Jada, a 16-year-old American girl, is fighting back. She is fighting against the rape culture and victim blaming that sadly still exists in our world. She is fighting against the anonymous trolls who turned her situation into an internet meme. She is fighting for justice, and for the right to her own safety and security.
How did #jadapose become a thing? Are we that vile? No one’s rape, much less a child’s should be a source of buffoonery.
— Priscilla Boakye A. (@BoakyePrisy) July 10, 2014
Let me give you some background… Jada attended a house party with some friends from school in Houston, TX, where her drink was allegedly spiked. She then fell unconscious, was stripped and was allegedly raped. Following this incident, pictures of Jada began to appear online…pictures of her stripped and unconscious…and these pictures soon went viral. Then, to make matters worse, the pictures became somewhat of a “meme,” and other social media users began mocking and mimicking her pose with the hashtag #jadapose. Imagine for a minute what that’s like…
I’m sure most of us can’t.
I cringe when pictures of me appear on social media for fear that they might not be the most flattering, but imagine hearing through the grapevine that there are pictures of you, naked, unconscious, assaulted, all over the internet…completely out of your control.
Now factor in the society we live in: How difficult it is to have charges stick against perpetrators of sexual assault, the re-victimization victims are forced to go through, the obtrusive questions, the victim blaming. Instead of a dialogue around why Jada’s drink was spiked or drugged, the questions suddenly became focused on why she wasn’t watching her drink more closely or why she was at the party in the first place. Before we know it, a rape survivor’s life can be left wide open for us to dissect, not limited to their outfit choices and previous flames. The discussion on the criminal act is sadly shifted completely.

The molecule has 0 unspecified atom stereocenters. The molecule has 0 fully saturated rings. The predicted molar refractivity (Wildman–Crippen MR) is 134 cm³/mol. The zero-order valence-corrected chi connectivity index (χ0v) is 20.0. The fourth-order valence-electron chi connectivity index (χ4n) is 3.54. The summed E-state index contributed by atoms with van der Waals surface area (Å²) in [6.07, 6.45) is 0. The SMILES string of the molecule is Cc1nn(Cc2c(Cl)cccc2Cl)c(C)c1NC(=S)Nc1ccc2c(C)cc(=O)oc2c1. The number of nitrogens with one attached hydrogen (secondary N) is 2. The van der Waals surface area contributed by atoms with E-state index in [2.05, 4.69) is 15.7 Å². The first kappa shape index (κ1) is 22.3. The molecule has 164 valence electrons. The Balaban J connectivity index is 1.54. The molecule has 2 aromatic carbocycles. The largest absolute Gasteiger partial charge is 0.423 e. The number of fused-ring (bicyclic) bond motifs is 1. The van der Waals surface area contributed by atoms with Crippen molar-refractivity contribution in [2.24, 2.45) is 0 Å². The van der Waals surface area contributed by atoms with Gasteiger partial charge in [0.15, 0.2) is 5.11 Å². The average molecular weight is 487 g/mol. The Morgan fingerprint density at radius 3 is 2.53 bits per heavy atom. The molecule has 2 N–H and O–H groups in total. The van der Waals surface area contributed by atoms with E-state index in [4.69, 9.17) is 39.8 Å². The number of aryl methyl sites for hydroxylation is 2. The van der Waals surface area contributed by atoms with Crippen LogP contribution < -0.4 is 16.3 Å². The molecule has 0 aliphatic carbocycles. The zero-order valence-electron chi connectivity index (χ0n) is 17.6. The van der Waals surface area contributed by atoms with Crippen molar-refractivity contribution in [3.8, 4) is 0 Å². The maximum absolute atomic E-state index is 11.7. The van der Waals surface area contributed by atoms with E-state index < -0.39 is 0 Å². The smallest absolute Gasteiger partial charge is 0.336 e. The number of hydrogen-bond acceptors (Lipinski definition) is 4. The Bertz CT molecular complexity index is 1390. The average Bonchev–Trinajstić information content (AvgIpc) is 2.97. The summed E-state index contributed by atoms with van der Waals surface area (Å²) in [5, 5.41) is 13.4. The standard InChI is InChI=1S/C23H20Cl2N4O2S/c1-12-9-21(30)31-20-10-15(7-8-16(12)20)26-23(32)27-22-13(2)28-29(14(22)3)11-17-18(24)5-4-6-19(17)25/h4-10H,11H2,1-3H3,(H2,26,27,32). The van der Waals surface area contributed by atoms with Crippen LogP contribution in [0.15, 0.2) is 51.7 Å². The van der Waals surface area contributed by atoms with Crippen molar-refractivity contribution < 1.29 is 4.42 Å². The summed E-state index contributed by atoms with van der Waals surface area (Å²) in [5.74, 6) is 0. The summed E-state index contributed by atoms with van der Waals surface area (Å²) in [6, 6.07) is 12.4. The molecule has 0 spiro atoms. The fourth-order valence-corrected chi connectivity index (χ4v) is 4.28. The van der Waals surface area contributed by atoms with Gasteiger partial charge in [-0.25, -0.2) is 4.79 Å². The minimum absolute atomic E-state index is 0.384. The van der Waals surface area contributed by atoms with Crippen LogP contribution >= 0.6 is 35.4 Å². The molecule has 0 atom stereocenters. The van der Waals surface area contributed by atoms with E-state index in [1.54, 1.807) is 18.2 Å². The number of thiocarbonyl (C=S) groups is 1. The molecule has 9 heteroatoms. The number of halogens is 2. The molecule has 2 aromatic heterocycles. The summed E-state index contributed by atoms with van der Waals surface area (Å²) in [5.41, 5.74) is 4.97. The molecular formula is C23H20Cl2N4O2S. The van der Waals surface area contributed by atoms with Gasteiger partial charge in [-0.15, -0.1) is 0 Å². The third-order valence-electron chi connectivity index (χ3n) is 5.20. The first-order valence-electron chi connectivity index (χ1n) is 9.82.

A 16-year-old’s sexual assault became a meme to replicate, and you’re still not sure rape culture exists? #YesAllWomen #jadapose — Cimara Dunn (@cimaradactyl) July 13, 2014
This is, historically, how our society has functioned, and this is what Jada and her supporters are hoping to turn on its head:
Jada waived her anonymity and began tweeting and speaking to the press. Soon, a search for #jadapose would lead to tweets criticizing the mocking, ultimately speaking out in solidarity with the alleged rape victim. The tweets called for justice, a change in the way we see and interpret rape and sexual abuse in our society and a cry of support for not just Jada, but for all the survivors whose stories and experiences have been brushed under the rug.
Police in Houston are now investigating the case and social media sites have removed the original content. Take a look on Twitter using #jadacounterpose and #standwithjada. Maybe send out a tweet yourself and change the discussion around rape in our culture. Help Jada keep the conversation alive.
Why are people victim blaming?! “Why was Jada at a party?” The question should be “Why did some idiots spike and rape her?!” #jadapose
— Lee McGavin (@leemcgavinjoey) July 10, 2014